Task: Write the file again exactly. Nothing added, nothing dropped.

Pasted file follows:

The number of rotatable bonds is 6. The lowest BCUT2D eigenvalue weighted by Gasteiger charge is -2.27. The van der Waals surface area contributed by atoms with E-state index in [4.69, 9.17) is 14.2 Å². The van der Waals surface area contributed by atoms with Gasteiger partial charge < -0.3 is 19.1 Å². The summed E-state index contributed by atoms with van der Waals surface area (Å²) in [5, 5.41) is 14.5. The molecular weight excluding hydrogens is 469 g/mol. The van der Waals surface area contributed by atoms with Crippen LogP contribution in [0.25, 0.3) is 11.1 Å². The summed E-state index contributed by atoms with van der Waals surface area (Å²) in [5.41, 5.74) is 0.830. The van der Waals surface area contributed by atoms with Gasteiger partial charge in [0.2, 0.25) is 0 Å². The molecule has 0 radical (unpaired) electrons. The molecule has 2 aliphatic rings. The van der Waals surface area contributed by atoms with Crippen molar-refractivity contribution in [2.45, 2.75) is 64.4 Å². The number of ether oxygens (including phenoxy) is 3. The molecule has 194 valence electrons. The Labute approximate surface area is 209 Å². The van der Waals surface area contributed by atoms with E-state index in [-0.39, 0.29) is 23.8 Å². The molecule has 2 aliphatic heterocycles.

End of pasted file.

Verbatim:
The number of rotatable bonds is 6. The lowest BCUT2D eigenvalue weighted by Gasteiger charge is -2.27. The van der Waals surface area contributed by atoms with E-state index in [4.69, 9.17) is 14.2 Å². The van der Waals surface area contributed by atoms with Gasteiger partial charge < -0.3 is 19.1 Å². The summed E-state index contributed by atoms with van der Waals surface area (Å²) in [5, 5.41) is 14.5. The molecular weight excluding hydrogens is 469 g/mol. The van der Waals surface area contributed by atoms with Crippen LogP contribution in [0.25, 0.3) is 11.1 Å². The summed E-state index contributed by atoms with van der Waals surface area (Å²) in [5.41, 5.74) is 0.830. The van der Waals surface area contributed by atoms with Gasteiger partial charge in [0.2, 0.25) is 0 Å². The molecule has 0 radical (unpaired) electrons. The molecule has 2 aliphatic rings. The van der Waals surface area contributed by atoms with Crippen molar-refractivity contribution in [2.45, 2.75) is 64.4 Å². The number of ether oxygens (including phenoxy) is 3. The molecule has 194 valence electrons. The Labute approximate surface area is 209 Å². The van der Waals surface area contributed by atoms with E-state index in [-0.39, 0.29) is 23.8 Å². The molecule has 2 aliphatic heterocycles.